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Advisory Guidance; Transportation of Batteries and Battery-Powered Devices

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Pipeline and Hazardous Materials Safety Administration (PHMSA), DOT.


Safety advisory.


The Pipeline and Hazardous Materials Safety Administration (PHMSA) and the Federal Aviation Administration (FAA) are alerting shippers and carriers to the importance of transporting lithium batteries safely. PHMSA and FAA are concerned that many persons who ship lithium batteries do not recognize the hazards posed by these batteries during transportation. We are issuing this advisory guidance to (1) Inform persons of recent aviation incidents involving fires aboard both passenger and cargo aircraft and the potential hazards that shipments of lithium batteries may present while in transportation, (2) provide information concerning the current requirements for the transportation of lithium batteries and (3) inform persons of the actions we have taken to date and plan to take in the future to address the hazards of these batteries.

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I. Background

Lithium batteries are considered hazardous materials in transportation because they present both chemical (e.g., flammable electrolytes) and electrical hazards. If not safely packaged and handled when transported, lithium batteries can become dangerous. Defective batteries or batteries that are misused, mishandled, improperly packaged, improperly stored, improperly manufactured, or overcharged can overheat and ignite and, once ignited, fires can be especially difficult to extinguish. Overheating has the potential to create a thermal runaway, a chain reaction leading to self-heating and release of the battery's stored energy. Fires in aircraft can result in catastrophic events presenting unique challenges not encountered in other transport modes.

II. Recent Transportation Incidents

Since 1991, we have identified over 40 air transport-related incidents involving lithium batteries and devices powered by lithium batteries. A list of these incidents can be found on the FAA Web site at:​about/​office_​org/​headquarters_​offices/​ash/​ash_​programs/​hazmat/​aircarrier_​info/​media/​Battery_​incident_​chart.pdf. These incidents occurred aboard passenger aircraft and cargo aircraft, prior to loading batteries aboard an aircraft, and after batteries were transported by air. Many of the incidents were directly related to a lack of awareness of the required safety measures applicable to shipments of lithium batteries or because passengers failed to follow preventative measures to protect batteries from short circuit or damage.

  • On September 9, 2009 a passenger flight declared an emergency after a passenger attempted to hand the flight attendant a carrier-provided personal electronic device (PED). The PED was dropped and upon impact with the cabin floor the battery pack sparked and began smoking. Two flight attendants extinguished the fire with water.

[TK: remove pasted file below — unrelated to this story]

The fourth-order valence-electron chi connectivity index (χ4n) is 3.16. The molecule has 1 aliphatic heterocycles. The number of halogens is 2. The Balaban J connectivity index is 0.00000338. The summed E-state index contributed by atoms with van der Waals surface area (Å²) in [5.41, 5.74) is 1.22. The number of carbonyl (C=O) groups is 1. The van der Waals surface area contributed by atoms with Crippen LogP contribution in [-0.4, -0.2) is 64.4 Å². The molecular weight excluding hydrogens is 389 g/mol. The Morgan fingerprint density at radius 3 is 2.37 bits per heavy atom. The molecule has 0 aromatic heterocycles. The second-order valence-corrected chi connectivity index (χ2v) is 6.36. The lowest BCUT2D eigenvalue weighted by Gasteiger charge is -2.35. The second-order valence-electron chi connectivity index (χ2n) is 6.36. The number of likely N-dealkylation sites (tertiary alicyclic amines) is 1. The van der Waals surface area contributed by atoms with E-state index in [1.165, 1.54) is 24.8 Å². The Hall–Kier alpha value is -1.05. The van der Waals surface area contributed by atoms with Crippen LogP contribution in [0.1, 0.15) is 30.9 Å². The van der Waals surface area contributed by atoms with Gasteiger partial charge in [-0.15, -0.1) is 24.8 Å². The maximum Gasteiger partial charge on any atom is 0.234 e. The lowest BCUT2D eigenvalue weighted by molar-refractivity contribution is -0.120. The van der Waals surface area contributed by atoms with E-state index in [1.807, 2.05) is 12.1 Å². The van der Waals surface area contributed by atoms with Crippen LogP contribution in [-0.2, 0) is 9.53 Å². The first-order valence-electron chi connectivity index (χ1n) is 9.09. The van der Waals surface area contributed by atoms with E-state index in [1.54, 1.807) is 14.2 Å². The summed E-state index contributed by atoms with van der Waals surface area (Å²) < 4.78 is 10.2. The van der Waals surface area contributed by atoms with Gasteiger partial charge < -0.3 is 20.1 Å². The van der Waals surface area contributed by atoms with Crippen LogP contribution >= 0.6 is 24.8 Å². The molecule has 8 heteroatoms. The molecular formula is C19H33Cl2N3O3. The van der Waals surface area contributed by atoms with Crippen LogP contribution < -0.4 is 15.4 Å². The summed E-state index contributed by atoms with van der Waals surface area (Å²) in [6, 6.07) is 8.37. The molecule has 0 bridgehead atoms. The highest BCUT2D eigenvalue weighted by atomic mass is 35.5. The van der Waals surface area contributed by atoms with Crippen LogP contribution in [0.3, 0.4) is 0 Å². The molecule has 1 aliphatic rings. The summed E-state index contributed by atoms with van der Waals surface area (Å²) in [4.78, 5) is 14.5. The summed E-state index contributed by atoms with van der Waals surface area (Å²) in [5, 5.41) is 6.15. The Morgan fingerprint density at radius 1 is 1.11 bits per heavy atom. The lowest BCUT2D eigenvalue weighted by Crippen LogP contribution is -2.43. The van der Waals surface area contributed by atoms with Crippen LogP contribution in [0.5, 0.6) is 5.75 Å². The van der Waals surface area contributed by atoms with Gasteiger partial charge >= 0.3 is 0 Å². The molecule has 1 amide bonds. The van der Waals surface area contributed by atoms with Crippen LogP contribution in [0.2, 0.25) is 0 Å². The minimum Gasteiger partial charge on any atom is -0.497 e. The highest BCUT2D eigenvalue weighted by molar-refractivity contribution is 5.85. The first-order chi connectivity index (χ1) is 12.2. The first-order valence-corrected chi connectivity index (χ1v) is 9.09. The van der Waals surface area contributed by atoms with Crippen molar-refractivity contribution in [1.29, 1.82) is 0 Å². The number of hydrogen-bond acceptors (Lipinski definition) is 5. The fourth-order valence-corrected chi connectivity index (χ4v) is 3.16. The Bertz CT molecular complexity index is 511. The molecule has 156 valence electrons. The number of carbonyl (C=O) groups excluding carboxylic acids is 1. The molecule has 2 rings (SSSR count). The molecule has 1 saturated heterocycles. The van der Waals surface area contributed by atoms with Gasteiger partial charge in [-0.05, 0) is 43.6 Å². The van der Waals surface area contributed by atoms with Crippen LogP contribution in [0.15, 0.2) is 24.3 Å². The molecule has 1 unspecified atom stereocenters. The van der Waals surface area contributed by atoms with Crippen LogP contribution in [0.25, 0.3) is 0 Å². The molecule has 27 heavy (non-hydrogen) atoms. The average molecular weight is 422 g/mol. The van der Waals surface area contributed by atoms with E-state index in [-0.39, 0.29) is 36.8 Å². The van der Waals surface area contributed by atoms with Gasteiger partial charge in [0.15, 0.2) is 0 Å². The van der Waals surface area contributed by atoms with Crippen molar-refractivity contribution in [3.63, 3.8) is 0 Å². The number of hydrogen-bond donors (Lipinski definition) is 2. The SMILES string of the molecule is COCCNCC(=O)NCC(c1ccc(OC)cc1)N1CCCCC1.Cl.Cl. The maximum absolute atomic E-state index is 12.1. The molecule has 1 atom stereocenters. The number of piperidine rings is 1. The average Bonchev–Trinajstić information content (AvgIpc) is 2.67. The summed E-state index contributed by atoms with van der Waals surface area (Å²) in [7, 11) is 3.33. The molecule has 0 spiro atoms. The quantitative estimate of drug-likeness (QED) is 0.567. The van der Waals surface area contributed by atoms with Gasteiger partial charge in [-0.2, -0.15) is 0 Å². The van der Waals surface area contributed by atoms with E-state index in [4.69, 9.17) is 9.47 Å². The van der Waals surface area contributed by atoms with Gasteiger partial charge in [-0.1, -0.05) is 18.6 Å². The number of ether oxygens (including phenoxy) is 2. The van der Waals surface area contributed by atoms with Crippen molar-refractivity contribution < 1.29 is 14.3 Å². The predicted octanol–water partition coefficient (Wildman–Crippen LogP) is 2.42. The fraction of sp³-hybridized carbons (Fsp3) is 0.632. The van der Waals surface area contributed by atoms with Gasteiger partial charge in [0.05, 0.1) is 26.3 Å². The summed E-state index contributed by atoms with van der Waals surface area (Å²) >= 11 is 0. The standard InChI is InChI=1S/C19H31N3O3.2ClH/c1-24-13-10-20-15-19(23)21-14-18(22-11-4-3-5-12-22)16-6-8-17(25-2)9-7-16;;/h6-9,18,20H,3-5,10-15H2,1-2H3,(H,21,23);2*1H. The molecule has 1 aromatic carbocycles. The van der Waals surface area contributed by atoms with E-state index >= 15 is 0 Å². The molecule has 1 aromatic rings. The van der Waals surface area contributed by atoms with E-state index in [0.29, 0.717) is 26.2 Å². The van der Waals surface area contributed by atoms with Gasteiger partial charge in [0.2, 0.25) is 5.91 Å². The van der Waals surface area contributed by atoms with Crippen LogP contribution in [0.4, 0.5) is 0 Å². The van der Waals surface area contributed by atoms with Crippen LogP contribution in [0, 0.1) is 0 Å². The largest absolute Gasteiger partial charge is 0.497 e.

• On August 25, 2009 DOT received information related to a smoking and burning package that was discovered at a Medford, Massachusetts sorting facility. Upon inspection, the consignment was discovered to contain 30 individual batteries grouped together in six or seven battery packs. The package contained lithium batteries that were shipped as general cargo. There were no markings or labels on the outer package indicating the material was a hazardous material.
  • On August 15, 2009 a package containing lithium ion batteries was found smoldering, and emitting smoke in a unit load device (ULD) in an aircraft loading facility in Taipei, Taiwan. The ULD had been carried from the Island of Macau. Personnel in the Taiwan facility responded quickly to extinguish the Start Printed Page 51644smoldering fire before any open flames were seen. The packages were unmarked and the contents were noted on the invoice as “electrical adapters.”
  • On August 14, 2009 after landing the aircraft, the flight crew received a warning indicating smoke in the forward cargo compartment. Initial indications are that a fire originated with a shipment of approximately 1,000 e-cigarettes, each containing a lithium metal battery. There were no markings or labels indicating the materials posed a specific hazard or contained lithium batteries.
  • On July 15, 2009 one of several related packages transported from Romulus, Michigan was discovered emitting smoke and smoldering upon arrival in Santo Domingo, Dominican Republic. Upon inspection, the package was found to contain numerous loose lithium-ion cell phone batteries haphazardly packed with no apparent measures to protect against short-circuits or overheating. Package documentation indicated, “used batteries—non haz.”

III. Current Regulatory Requirements

The Hazardous Materials Regulations (HMR; 49 CFR parts 171-180) include requirements for packaging, hazard communication and handling lithium batteries. For transportation by all modes, lithium batteries of all types and sizes must pass a series of tests outlined in the UN Manual of Tests and Criteria. These tests are designed to ensure the battery can withstand the conditions typically encountered in transportation. In addition, all batteries must be packaged to prevent short circuits, including movement that could lead to short circuits and damage to the batteries (See § 172.102(c) SP 188, 189 and § 173.185). The HMR also impose additional restrictions on the transport of lithium batteries in the air mode, including a limited prohibition on the transport of lithium metal batteries as cargo on board passenger aircraft (See § 172.102(c) SP A100). Additionally, damaged, defective or recalled lithium batteries (including those being returned to the manufacturer as part of a safety recall) should not be transported aboard aircraft. Recommended practices for preparing recalled batteries for ground transportation are set forth in “DOT Guidance for the Safe Transportation of Recalled Lithium Batteries,” available for download at​downloads.html.